Hailed as a breakthrough for African cinema, Souleymane Cisse’s spellbinding 1987 fantasy, YELEEN (3 July, 15:50, NFT3/14 July, 20:40, NFT2), follows the mythical journey of a young sorcerer in medieval Mali forced to confront his past in a confrontation between light and darkness.

John Sayles’ low-budget 1984 comedy, THE BROTHER FROM ANOTHER PLANET (1 July, 18:05 NFT3 / 6 July 20:45 NFT2) is a smart, Swiftian social satire about a stranger in a strange land. When an alien with the appearance of a black human (Joe Morton) ‘lands’ in Harlem he has to try and navigate the illogical nature of racial prejudice and stay at bay from outer-space bounty hunters.

Part supernatural mystery, part coming-of-age drama set in 1960s Louisiana, Kasi Lemmons’ 1997 directorial debut, EVE’S BAYOU (19 July 20:45, NFT2/ 28 July, 18:00, NFT2), starring Samuel L Jackson, is a bewitching journey into a Southern gothic world of family secrets and lies, buried histories, and mystic forces, told through the eyes of 10-year-old Eve.

TOP OF THE HEAP (4 July, 18:10, NFT2/ 30 July, 20:45, NFT2), director Christopher St John’s 1972 existential film tells the story of George Lattimer (played by the director himself), a tightly-wound Black cop struggling with his inner and outer demons. The film nods to Blaxploitation conventions, but it’s ultimately more experimental, focusing on the central character’s fears and fantasies, that literally take him out of this world.

Djibril Diop Mambety’s niece Mati Diop made her directorial feature debut in 2019 with ATLANTICS (7 July, 20:50, NFT3/31 July, 15:40, NFT3), adapted from her own short of the same title. A beguiling and haunting love story set in Dakar, merging contemporary issues of global inequality and the refugee crisis with themes of magic, spiritual possession and the supernatural, ATLANTICS went on to win 13 awards, including the Grand Jury Prize at Cannes Film Festival and the BFI London Film Festival Sutherland Award.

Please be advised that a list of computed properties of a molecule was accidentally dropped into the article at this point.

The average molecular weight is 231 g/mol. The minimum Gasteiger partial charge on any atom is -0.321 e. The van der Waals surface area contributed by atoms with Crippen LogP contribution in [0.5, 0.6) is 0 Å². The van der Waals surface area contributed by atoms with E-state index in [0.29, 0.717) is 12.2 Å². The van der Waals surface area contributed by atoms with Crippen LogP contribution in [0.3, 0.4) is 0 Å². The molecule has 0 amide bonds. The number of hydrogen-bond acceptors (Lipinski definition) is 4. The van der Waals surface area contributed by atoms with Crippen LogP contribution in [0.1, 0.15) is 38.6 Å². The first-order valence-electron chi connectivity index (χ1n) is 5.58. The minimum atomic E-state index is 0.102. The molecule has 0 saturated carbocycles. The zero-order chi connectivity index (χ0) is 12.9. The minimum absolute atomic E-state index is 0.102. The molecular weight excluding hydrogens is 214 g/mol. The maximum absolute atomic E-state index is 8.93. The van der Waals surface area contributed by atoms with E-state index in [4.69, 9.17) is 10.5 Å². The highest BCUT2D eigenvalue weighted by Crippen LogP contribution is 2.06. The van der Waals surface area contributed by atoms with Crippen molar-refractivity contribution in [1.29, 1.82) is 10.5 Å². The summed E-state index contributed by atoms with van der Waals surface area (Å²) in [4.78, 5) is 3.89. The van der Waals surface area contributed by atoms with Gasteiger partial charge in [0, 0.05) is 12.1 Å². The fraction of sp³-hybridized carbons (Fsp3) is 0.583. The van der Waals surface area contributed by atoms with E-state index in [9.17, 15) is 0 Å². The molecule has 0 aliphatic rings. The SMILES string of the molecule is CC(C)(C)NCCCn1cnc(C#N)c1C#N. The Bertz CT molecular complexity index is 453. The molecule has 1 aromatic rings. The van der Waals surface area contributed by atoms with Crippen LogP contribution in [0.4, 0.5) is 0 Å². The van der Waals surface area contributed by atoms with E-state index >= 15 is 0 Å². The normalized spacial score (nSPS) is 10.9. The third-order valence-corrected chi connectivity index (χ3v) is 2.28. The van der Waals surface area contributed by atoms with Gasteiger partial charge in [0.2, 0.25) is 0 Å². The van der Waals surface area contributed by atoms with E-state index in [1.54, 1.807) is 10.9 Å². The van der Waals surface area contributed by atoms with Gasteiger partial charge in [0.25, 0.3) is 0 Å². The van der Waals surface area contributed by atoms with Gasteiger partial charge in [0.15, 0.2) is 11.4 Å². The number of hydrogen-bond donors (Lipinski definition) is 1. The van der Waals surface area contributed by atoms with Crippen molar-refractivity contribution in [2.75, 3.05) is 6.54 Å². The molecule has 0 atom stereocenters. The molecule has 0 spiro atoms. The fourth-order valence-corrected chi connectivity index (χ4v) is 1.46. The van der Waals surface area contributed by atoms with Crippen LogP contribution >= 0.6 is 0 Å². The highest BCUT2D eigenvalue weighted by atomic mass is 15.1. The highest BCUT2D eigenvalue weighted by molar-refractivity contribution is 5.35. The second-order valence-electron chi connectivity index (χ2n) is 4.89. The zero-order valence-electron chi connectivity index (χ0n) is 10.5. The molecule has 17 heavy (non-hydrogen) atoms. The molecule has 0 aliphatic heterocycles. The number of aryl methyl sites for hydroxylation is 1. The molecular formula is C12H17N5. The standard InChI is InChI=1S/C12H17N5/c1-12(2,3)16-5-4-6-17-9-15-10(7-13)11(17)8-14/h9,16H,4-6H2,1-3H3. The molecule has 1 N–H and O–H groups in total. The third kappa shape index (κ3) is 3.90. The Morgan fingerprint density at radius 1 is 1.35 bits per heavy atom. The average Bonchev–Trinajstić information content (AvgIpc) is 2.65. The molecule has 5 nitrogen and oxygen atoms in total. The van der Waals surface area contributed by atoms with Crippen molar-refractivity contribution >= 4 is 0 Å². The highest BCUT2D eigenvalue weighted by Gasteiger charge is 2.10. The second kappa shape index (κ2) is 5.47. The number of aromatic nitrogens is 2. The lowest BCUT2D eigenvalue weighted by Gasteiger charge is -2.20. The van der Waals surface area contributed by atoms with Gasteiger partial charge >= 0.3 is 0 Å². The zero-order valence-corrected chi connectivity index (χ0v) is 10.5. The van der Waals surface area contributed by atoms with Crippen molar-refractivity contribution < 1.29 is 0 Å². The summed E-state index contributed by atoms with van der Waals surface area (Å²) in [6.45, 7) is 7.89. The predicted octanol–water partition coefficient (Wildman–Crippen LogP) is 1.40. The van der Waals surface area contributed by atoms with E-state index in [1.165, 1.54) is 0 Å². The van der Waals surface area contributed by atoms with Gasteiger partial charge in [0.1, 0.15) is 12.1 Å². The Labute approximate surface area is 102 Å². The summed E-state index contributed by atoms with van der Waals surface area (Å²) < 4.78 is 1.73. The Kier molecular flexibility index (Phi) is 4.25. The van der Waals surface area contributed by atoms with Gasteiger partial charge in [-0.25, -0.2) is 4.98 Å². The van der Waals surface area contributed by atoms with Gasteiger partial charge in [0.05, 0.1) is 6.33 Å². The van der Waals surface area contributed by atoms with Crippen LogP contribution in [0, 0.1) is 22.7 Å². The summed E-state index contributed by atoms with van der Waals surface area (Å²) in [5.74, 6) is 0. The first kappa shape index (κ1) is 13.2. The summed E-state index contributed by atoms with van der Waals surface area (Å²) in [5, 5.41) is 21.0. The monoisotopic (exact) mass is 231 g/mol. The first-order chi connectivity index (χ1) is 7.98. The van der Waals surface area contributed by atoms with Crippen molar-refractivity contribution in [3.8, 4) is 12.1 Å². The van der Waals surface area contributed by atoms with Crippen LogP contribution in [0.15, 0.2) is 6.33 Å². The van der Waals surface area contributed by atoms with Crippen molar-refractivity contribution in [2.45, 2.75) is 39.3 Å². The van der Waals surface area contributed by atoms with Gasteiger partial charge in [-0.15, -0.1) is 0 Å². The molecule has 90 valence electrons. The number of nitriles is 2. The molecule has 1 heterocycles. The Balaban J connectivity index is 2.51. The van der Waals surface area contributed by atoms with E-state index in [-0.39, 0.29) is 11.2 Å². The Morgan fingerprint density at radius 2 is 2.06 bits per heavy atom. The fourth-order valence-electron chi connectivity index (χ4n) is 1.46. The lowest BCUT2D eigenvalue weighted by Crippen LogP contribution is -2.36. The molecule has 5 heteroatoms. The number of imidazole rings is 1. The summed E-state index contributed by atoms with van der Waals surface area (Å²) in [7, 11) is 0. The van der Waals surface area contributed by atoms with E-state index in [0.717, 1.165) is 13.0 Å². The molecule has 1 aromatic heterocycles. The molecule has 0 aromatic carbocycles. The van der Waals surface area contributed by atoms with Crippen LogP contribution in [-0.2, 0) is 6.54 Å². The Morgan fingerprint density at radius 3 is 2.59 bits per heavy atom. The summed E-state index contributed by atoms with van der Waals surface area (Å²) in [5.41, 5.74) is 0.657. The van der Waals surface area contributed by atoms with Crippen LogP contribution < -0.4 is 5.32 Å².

The 2018 debut feature by Ghanaian hip-hop artist Samuel ‘Blitz’ Bazawule, THE BURIAL OF KOJO (15 July, 18:30, NFT3/28 July, 20:40, NFT3) is a thrilling and imaginative work of magic realism, throwing its childhood narrator into a mesmerising world of dreams, visions, and premonitions as she embarks on a magical journey to rescue her father.

KUSO (9 July, 20:50, NFT3/22 July, 18:10, NFT2) is the brainchild of lauded hip-hop artist Flying Lotus aka Steven Ellison. Serving up a wild, trippy slice of Afrofuturist avant-garde, Ellison’s idiosyncratic 2017 comedy anthology depicts a series of surreal vignettes about the mutated survivors of a post-apocalyptic Los Angeles.

In addition, the season also features two shorts programmes; ‘The Black Atlantic‘ (18 July, 18:15, NFT3/30 July, 12:00, NFT2) explores the legacy of forced migration and the translatlantic slave trade, including Rhea Storr’s HERE IS THE IMAGINATION OF THE BLACK RADICAL (2020), a portrait of Junkanoo, a carnival-like celebration in the Bahamas. Rhea Storr will be in conversation following the screening on 18 July. ‘In The Afrofuture’ (6 July, 18:20, NFT2, 17 July, 16:00, NFT2) brings the high concepts of the Afrofuturist cultural movement into compelling focus with a trio of films including James van Der Pool’s lyrical documentary, DARK MATTER: A HISTORY OF THE AFROFUTURE (2021), featuring insights from leading writers, thinkers, and artists, including Jean-Michel Basquiat and Grace Jones.

A rich summer season of events that take inspiration from IN THE BLACK FANTASTIC will take place across the Southbank Centre, spanning literature, performance, and music, as well as a series of outdoor installations. The exhibition and season will be accompanied by a richly illustrated publication exploring the expansive territory of the Black fantastic across film, music, design, and literature. Published by Thames and Hudson, the book includes an introductory text by Ekow Eshun and extended essays by Eshun, Kameelah L. Martin, and Michelle D. Commander.

Written by: Sarah Bemand